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Yes it can be processed C-41. It states it right on the roll. In my mind, it is the best print film out there. A local photo shop does my developing & enlarging. I use Ektar 100 mainly for landscapes, sunrise/sunset stuff & it is great. For sunset I overexpose it by about 1 and a half to 2 and with the lens I use, the … see more Yes it can be processed C-41. It states it right on the roll. In my mind, it is the best print film out there. A local photo shop does my developing & enlarging. I use Ektar 100 mainly for landscapes, sunrise/sunset stuff & it is great. For sunset I overexpose it by about 1 and a half to 2 and with the lens I use, the colors just jump out & the saturation is great. see less
By Film guy on April 27, 2014
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Negative film is for print. Positive film is for slides. This is a negative film. It scans really nice as well.
By Steven Lee Karsten on May 12, 2014
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It's great. It's got a fne grain and amazing saturation. I love it.
By Rafael Martins on February 23, 2015
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Made in the USA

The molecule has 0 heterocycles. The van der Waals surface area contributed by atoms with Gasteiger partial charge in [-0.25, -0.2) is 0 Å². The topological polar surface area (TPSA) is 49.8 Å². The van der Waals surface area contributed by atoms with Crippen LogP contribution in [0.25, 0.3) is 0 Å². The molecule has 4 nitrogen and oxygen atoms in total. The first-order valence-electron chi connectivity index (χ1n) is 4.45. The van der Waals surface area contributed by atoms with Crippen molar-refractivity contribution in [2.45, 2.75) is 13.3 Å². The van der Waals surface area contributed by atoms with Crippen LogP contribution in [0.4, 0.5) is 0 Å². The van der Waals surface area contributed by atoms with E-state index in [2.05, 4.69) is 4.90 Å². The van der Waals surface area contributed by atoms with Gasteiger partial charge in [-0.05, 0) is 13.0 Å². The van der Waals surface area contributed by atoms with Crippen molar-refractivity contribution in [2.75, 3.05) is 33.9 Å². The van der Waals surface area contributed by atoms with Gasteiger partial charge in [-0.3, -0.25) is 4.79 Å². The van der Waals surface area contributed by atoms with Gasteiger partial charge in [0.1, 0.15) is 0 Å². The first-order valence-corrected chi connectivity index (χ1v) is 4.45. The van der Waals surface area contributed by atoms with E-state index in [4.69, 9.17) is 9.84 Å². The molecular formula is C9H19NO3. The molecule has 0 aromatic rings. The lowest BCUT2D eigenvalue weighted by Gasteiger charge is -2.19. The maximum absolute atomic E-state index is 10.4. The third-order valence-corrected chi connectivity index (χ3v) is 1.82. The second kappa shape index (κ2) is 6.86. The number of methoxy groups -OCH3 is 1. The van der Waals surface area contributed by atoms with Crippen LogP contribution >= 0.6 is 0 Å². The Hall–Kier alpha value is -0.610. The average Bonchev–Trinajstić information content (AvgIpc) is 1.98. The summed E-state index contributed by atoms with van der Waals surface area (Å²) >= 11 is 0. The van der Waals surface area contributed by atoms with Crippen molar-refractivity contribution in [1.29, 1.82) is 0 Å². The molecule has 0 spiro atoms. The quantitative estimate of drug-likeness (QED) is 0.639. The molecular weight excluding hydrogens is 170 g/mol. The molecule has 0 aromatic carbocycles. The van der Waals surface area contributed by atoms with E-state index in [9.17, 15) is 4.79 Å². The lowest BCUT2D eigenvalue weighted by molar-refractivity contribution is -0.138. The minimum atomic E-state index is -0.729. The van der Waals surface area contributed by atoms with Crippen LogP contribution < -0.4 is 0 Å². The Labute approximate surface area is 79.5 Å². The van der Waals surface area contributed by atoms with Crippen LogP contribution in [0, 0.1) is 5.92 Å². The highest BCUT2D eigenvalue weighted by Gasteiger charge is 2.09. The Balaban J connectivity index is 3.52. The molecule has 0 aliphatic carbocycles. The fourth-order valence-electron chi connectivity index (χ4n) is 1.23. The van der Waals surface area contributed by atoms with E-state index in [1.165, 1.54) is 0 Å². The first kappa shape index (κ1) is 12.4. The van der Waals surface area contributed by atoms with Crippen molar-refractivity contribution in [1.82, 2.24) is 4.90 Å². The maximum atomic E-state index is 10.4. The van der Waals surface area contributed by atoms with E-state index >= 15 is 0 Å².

By mvalgos on May 13, 2014
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I have not used them yet
Hope everything would be fine

By Michael Ben Gavriel on January 3, 2015
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Hello Neville. I am Neil from India. Yes, of course this film can be used for night time and long exposures. By long exposures I mean a shutter speed of more than 1 second. Kodak, Ektar, however has a strong reciprocity factor which means it needs be corrected in terms of STOPS with a MORE time and you may look up the … see more Hello Neville. I am Neil from India. Yes, of course this film can be used for night time and long exposures. By long exposures I mean a shutter speed of more than 1 second. Kodak, Ektar, however has a strong reciprocity factor which means it needs be corrected in terms of STOPS with a MORE time and you may look up the internet for the reciprocity chart. Ektar is a negative film and has a dominant BLUE so expose accordingly . All the best . see less
By Indranil Bose on January 5, 2015
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I've always considered it to be the date when the chemicals start to break down on the film. Of course with film, if it has been kept at lower temperatures such as in a refrigerator, the longer it should last, but I've never seen a chart as to how much longer. Really, it's a chance we all take when buying products with… see more I've always considered it to be the date when the chemicals start to break down on the film. Of course with film, if it has been kept at lower temperatures such as in a refrigerator, the longer it should last, but I've never seen a chart as to how much longer. Really, it's a chance we all take when buying products with a shelf life out of date. This is such a great film, I would probably buy it if it has just run out....and put it in a refrigerator. see less
By Kindle Customer on February 25, 2015
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in this listing you have 1 roll
By Mel Pierce Camera on October 12, 2015 SELLER